Education

Honduran teachers ready to return to classrooms, but with conditions

Tegucigalpa, Jan 3 (EFE).- Public sector teachers’ unions in Honduras are ready to have their members resume in-person classes this year if the government guarantees them certain conditions and the implementation of health measures to prevent Covid-19 infection, educational leaders told EFE on Monday.

“We haven’t been reluctant to return to the classrooms … It’s necessary. It’s urgent to return to the classrooms. If the government of Xiomara Castro guarantees us those conditions to lessen the risks, I believe that on Feb. 1 we would be returning,” the president of the Mid-Level Education Teachers College, Fidel Garcia, said.

He said that to return to the classrooms it is necessary to guarantee that students are vaccinated against the coronavirus and have adequate infrastructure in place along with access to public services such as water, school meals and free enrollment.

“The willingness to return to classes exists. We understand that it’s needed. We’ve had an incredible academic lag, just like in the rest of the world, but in our country it’s been about eight or 10 years, added to the delay we already had,” Garcia said.

The Honduran government closed the schools in mid-March 2020, less than a month after the start of the school year, which runs from February to November, because of the Covid-19 pandemic.

After the shutdown, classes were provided remotely, a situation that has affected thousands of children, mainly in the poorest families, because they lack Internet access, and thus they have not been attending online classes.

Of the 1.3 million students registered in 2020 in Honduras, just 600,000 finished the school year, putting the Central American country in a “situation of calamity in educational matters,” Garcia said.

He said that the Covid-19 pandemic has revealed the deficiencies of the Honduran educational system, calling it a country that will need “six or eight years to repair this historic damage” in the educational realm.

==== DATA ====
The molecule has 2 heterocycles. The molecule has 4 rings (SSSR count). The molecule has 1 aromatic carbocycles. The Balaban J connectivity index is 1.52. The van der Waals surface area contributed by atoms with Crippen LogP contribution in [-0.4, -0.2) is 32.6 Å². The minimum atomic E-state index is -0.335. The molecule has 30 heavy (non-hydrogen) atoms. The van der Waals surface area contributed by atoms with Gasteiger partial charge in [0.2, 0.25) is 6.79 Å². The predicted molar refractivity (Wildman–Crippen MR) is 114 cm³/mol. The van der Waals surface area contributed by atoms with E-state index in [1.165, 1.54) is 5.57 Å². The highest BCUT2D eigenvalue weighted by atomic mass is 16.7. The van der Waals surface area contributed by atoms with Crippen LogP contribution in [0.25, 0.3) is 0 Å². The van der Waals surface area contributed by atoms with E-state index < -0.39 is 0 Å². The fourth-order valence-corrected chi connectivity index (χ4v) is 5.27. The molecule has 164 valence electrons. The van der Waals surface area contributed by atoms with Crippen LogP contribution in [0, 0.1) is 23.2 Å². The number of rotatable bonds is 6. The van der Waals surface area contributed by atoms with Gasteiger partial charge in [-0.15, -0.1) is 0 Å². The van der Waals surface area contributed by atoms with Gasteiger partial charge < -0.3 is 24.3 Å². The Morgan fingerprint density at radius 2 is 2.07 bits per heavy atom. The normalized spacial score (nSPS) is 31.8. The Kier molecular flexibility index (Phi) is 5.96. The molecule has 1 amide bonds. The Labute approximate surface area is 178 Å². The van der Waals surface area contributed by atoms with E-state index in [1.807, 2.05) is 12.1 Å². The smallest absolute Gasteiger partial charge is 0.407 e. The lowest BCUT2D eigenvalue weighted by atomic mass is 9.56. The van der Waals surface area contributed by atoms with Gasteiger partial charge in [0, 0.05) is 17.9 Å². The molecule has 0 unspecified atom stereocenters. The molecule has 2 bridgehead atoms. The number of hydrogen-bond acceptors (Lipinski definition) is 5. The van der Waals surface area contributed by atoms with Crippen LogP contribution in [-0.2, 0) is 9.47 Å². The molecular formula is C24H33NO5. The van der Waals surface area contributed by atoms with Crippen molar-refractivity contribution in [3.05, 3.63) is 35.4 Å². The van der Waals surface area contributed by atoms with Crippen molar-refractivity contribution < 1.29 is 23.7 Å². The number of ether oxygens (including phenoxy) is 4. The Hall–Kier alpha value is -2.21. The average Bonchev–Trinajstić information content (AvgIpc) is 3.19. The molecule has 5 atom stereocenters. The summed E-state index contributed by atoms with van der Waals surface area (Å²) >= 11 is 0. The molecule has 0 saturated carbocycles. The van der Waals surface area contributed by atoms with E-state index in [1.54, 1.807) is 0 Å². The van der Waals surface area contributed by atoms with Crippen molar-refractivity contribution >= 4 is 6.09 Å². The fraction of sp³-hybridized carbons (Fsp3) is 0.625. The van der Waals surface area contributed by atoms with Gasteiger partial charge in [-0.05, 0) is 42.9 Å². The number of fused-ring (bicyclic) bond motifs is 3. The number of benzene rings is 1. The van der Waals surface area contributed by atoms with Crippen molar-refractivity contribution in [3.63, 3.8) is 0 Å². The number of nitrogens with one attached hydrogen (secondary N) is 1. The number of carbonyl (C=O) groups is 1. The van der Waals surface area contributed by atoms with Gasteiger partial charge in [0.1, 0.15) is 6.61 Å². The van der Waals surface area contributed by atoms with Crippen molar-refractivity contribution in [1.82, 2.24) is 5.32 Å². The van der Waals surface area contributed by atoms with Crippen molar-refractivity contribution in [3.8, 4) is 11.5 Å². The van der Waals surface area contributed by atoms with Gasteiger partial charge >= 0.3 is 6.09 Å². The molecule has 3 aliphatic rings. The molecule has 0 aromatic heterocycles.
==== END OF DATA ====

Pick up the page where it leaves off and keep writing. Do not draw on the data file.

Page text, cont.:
“In Honduras, we need a real educational revolution, not a patch-over. A radical change is needed beginning with the basic national curriculum that responds to the interests of society, but also that teaches Hondurans to think and to be critical,” he said.

Garcia said he was concerned that the increase in Covid-19 cases could delay the resumption of in-person classes, but he added that he was sure that if the government can supply “biosecurity material” and vaccinate the children and teachers “there would be no problem” in having teachers return to the classrooms.

However, he went on to say that just 10 percent of the country’s 24,000 schools have a sewage system, only 45 percent have optimal potable water conditions and others lack electricity and have structural problems.

“There’s much to do in the educational system,” he emphasized, adding that the new government should support education and increase the sector’s budget to “have better coverage.”

About two million children and teens are currently outside the Honduran educational system, and Garcia said that getting them back into the classrooms is the “great challenge’ for teachers and parents.

The president of the Pedagogical College of Honduras, Edwin Hernandez, agreed with Garcia that the return to the classrooms is needed, but he also said that vaccination of kids between 5-11 is also needed.

“Vaccination is going to give us the possibility to begin the school year, whether that’s in a semi-present or (fully) in-person way,” Hernandez emphasized, adding that the teachers’ unions hope that in the first week of April at least 65 percent of students will be getting in-person class instruction.

He said that not returning to the classrooms in 2022 would be “a disaster” for students in Honduras, where 68 percent of them did not receive any class instruction in 2021 due to the lack of a computer or online access for remote learning.

Hernandez said that the educational sector was already in crisis before the start of the pandemic, with 379,542 people having been infected by the coronavirus and 10,434 having died since March 2020, according to official figures.

EFE ac/lll/bp

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